The term banana republic describes a struggling country whose economy depends on exporting natural resources — particularly agriculture, hence the banana — to larger, wealthier nations. These countries are politically unstable, making them susceptible to worker exploitation, government corruption, and foreign control. While banana republic used to be a commonplace term in political science, it’s considered derogatory today.
Like much of modern capitalism, the term banana republic came to be in the early 20th century. Writer O. Henry first used the term in a 1901 short story called "The Admiral," published in his 1904 book Cabbages and Kings.
In the constitution of this small, maritime banana republic was a forgotten section that provided for the maintenance of a navy. This provision—with many other wiser ones—had lain inert since the establishment of the republic. Anchuria had no navy and had no use for one. It was characteristic of Don Sabas—a man at once merry, learned, whimsical and audacious—that he should have disturbed the dust of this musty and sleeping statute to increase the humour of the world by so much as a smile from his indulgent colleagues.
O. Henry’s fictional, third-world country of Anchuria was based on real-world Honduras, an impoverished nation in Central America with an economy largely based on banana exports paired with a corrupt and destabilized government.
Just a few years later, the Cuyamel Fruit Company, an American fruit company and predecessor to the Chiquita Brand, brought bananas from Honduras to the United States for the first time. Cuyamel became so involved in the Honduran infrastructure and government that they helped to fund the 1911 Honduras coup — giving them even more control over the country.
Shortly after Cabbages and Kings was published, the term banana republic became an insulting term to describe Central American or tropical countries where poverty is widespread, the banana industry is critical, and political corruption and unrest are the norms.
No country or government is officially designated as a banana republic, but economists, journalists and others who study politics, economics and industry sometimes use the term to convey the reality that exists in certain locations.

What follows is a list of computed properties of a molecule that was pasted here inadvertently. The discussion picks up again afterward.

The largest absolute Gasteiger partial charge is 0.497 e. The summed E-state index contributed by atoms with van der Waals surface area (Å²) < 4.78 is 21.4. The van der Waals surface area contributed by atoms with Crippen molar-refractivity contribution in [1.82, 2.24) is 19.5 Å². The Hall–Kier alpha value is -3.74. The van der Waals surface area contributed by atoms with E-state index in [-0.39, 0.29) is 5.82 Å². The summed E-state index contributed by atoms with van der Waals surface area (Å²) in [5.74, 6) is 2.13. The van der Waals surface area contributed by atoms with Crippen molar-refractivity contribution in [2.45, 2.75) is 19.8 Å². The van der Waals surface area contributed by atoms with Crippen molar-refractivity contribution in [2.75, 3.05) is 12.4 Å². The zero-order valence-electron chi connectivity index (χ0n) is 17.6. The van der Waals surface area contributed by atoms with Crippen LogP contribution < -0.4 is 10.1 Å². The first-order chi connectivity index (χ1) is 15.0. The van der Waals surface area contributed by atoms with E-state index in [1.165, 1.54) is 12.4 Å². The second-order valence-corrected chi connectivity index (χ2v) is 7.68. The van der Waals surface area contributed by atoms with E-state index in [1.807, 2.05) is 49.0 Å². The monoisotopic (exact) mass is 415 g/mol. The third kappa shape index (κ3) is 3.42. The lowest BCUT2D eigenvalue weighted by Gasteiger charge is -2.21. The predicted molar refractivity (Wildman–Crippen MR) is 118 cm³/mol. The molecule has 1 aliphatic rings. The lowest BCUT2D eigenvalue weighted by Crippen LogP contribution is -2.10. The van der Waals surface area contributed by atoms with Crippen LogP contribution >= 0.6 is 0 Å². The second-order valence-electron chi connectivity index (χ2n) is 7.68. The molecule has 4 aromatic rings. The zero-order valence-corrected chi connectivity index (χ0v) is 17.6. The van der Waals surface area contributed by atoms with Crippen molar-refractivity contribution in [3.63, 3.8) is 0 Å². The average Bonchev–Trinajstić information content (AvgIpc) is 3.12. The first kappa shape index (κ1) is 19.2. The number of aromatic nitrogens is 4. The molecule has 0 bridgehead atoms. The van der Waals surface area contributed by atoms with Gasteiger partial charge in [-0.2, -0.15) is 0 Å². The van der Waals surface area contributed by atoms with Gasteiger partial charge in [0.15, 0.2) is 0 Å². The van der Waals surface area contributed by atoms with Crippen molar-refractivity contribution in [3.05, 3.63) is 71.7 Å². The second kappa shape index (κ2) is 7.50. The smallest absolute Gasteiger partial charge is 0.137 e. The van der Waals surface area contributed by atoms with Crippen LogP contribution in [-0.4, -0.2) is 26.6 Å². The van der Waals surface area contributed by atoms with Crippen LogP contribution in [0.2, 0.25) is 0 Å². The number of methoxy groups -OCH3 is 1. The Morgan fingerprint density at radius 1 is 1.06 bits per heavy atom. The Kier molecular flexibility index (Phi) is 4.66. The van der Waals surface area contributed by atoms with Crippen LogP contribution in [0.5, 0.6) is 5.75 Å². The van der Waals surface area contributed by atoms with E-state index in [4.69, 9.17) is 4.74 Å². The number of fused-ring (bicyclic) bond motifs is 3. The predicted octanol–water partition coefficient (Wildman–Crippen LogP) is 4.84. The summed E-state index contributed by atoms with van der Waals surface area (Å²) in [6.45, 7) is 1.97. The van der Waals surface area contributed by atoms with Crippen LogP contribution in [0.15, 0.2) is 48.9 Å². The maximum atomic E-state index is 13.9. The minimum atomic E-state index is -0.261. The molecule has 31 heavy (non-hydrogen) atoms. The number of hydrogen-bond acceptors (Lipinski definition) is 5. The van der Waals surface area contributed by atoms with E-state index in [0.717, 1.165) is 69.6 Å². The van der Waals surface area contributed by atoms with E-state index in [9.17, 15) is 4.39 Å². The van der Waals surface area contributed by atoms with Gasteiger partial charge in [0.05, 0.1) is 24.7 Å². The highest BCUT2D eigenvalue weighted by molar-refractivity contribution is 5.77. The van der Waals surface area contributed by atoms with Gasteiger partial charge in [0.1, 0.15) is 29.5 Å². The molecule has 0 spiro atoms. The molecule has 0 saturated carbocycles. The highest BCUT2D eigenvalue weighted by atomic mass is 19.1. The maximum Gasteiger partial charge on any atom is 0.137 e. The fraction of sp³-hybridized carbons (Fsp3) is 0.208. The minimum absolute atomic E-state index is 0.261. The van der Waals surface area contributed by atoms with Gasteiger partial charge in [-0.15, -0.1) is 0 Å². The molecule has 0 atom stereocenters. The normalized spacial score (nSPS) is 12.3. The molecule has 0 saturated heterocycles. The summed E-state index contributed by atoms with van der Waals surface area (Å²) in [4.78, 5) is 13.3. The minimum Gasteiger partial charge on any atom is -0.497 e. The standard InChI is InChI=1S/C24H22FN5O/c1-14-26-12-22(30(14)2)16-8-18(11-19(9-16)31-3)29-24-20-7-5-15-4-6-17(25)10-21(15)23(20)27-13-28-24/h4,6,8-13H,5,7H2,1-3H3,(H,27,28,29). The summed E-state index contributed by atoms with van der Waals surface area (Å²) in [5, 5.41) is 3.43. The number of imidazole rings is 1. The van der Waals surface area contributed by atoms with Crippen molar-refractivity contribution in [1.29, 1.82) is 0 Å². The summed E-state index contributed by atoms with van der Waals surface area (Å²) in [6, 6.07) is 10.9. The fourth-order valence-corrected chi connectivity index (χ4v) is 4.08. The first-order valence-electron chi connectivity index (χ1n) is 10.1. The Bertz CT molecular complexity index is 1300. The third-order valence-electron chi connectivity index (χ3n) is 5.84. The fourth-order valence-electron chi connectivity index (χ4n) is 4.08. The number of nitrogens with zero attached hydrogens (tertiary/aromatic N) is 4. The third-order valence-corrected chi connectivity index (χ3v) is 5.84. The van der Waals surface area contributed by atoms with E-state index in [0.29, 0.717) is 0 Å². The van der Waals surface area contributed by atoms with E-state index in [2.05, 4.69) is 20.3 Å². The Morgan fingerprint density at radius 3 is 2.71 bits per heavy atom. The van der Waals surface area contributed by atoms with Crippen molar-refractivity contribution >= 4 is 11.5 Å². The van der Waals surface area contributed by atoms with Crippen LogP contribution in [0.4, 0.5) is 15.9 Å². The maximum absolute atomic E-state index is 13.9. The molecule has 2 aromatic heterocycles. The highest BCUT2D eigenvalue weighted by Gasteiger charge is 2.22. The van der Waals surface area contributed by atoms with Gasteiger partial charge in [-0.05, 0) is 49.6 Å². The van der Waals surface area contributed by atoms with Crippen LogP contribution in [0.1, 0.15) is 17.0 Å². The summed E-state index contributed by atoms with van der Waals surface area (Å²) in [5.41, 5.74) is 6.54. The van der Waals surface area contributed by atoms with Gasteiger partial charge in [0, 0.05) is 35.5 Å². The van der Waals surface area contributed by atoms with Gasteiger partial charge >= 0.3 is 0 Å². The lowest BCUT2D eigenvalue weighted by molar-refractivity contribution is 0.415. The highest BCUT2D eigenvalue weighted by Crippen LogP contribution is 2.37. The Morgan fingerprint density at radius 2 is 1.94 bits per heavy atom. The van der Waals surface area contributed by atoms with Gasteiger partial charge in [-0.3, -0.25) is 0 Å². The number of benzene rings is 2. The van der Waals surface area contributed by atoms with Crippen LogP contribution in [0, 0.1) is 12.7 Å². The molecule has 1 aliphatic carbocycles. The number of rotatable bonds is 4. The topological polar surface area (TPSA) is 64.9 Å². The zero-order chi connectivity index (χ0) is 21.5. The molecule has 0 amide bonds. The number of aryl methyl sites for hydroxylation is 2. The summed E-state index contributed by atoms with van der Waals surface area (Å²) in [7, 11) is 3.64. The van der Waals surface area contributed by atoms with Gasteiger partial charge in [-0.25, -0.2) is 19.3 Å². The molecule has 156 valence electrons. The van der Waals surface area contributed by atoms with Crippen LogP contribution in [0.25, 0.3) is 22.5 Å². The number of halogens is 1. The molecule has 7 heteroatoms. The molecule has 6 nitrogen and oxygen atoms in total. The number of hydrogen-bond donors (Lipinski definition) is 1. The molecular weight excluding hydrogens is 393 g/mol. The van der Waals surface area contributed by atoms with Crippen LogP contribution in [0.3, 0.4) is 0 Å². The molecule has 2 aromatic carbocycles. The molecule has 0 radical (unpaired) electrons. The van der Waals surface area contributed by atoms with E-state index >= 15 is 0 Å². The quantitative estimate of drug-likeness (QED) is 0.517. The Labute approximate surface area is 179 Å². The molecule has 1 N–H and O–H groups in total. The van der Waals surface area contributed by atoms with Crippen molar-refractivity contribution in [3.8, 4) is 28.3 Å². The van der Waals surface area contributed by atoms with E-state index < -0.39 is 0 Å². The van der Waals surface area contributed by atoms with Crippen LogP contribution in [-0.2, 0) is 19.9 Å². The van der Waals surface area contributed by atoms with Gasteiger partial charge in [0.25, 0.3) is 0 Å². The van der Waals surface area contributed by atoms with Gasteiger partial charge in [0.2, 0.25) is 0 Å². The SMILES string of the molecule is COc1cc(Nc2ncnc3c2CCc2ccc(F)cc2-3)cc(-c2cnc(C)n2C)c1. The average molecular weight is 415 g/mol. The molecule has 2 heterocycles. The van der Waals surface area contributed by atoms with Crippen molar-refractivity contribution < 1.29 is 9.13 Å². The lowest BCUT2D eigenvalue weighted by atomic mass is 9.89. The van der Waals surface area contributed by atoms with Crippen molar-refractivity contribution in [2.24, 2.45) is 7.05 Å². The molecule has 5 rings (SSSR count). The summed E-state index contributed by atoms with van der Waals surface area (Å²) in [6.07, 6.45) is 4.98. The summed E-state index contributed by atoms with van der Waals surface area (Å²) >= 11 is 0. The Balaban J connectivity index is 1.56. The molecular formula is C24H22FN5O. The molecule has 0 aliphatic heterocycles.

As the term banana republic has evolved in the last century, it is no longer limited to countries in Central America or the tropics. Key characteristics of a banana republic in the modern world include:
- widespread government corruption
- tyrannical government
- unstable government
- civil unrest
- coup attempts/insurgency
- economic dependency on exporting a limited natural resource (which may or may not be bananas)
- infrastructure owned/supported by out-of-country interests
- overall economic dependency on foreign investment or business entities
- widespread poverty
- enormous gap between the ruling class and the working class (no middle class)
In the modern world, one could consider a country a banana republic for reasons beyond bananas and agriculture. Latin American countries that are economically unequal may be considered banana republics, as well as African countries that depend on exporting resources, such as diamonds, minerals, or agriculture. Some political scientists also consider Caribbean countries that rely on tourism to have traits of banana republics.
Examples of modern-day banana republics may include:
- Costa Rica
While many political scientists have moved away from the imperialism-era term, the economic world doesn’t seem as quick to make the move. For example, the Banana Republic clothing brand has not expressed a desire to change its name, claiming that it reflects a different interpretation of the term.
As the 21st century progresses, terms like banana republic may fade from our conversation and writing. However, more important than the term itself is its legacy — and implication in our global past, present, and future.